- Heraclitus c. 500 BC
The image of a river has long been employed as a metaphor for the flow of time, and thus impermanence, evoking a sense of the ephemeral nature of existence and the continual process of social transformation. In more recent times, Manuel Castells defined a new “space of flows”, in his book The Rise of the Network Society, arising out of the all-pervasive flux of communications now circulating around the planet through social media. With the acceleration of globalization, the rapid developments of information technology and the advance of neo-liberalism over the last twenty-five years, many disparate worlds have become inter-connected and contemporaneous with each other.
This new ‘multiplicity’ is characterized by massive demographic shifts, diaspora, labour migrations, movements of global capital and rapid processes of cultural hybridization. Thus ‘the contemporary’ could be said to refer to a worldwide situation, the most definitive characteristic of which is the experience of being immersed in a deluge of information, marked by an unprecedented diversity and depth of difference, by the coexistence of incommensurable viewpoints and by the absence of an all-encompassing narrative (such as modernity) that will enlist the participation of all. Within this confluence of multiple temporalities that make up the global contemporary, many different ‘currents’ compete for ascendency, but with no clear vision of the future.
The flow of time has accelerated to such an extent that we are locked in a perpetual present, described by Castells as a “timeless time”, in which “the space of flows … dissolves time, by disordering the sequence of events and making them simultaneous, installing society in an eternal ephemerality.”
Expanding upon this idea of the river as a metaphor for the flow of time, The Flow visualization combines a real-time flow of internet data, streaming live from social media, with images from an underwater webcam, streaming live from Plymouth Sound, where the River Tamar meets the Atlantic Ocean, in the South West of England.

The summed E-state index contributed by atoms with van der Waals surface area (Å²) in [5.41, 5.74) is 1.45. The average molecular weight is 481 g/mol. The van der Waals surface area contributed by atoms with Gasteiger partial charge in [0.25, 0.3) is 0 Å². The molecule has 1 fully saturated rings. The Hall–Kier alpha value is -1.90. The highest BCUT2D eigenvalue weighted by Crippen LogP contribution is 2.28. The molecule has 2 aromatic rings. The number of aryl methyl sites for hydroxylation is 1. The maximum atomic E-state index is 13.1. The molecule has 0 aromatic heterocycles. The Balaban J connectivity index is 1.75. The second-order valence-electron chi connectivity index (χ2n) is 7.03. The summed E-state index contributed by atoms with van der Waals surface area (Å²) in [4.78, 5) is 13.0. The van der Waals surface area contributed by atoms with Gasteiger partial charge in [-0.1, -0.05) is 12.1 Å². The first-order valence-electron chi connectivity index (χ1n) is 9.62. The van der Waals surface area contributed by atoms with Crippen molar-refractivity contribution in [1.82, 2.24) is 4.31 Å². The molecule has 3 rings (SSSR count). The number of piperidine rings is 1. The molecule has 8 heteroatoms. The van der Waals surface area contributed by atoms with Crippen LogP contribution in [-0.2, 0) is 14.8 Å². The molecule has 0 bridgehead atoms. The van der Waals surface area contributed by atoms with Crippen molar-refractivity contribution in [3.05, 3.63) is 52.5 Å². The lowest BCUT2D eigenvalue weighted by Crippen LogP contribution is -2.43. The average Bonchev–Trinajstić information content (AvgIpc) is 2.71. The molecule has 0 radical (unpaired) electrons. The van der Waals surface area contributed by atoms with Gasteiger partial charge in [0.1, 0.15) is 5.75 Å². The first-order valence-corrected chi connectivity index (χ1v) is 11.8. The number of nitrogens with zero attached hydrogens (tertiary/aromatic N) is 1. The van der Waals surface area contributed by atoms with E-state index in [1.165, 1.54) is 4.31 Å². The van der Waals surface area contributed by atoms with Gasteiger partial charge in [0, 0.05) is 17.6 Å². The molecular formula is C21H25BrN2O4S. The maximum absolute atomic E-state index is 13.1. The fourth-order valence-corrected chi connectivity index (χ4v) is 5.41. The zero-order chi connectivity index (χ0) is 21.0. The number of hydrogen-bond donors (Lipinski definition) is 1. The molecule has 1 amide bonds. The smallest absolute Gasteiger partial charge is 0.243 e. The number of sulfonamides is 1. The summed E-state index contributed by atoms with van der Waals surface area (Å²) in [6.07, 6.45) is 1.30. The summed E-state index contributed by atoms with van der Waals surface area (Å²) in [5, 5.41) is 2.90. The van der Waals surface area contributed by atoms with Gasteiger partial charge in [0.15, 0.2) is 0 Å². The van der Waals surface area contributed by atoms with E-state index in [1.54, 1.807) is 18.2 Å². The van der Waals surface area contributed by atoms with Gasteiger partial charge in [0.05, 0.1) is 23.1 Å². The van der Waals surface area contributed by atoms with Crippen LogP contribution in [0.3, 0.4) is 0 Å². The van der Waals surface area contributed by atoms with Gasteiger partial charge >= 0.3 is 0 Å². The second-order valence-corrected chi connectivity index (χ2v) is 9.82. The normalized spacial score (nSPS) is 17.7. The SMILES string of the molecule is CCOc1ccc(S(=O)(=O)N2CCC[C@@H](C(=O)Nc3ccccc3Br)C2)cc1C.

The Flow tracks Tweets that include keywords that evoke both the movement of water and the transfer of data. Once the project’s server captures a relevant tweet, it releases it in the form of a bubble emerging from the river bed, which is broadcast live from Plymouth Sound.
Tidal information from the Tamar dictates the speed of the bubbles; the higher the tide, the faster the flow of data.
The Flow visualisation was devised and commissioned by the River Tamar Project and designed and developed by One Polygon.
The River Tamar Project is a contemporary arts commissioning agency, producing artists’ projects beyond the confines of the art gallery or museum, specifically in relation to the River Tamar. Our work is dedicated to engaging with the different communities who live and work along this historic waterway. The River Tamar Project is hosted by Peninsula Arts at Plymouth University. With thanks to i-DAT.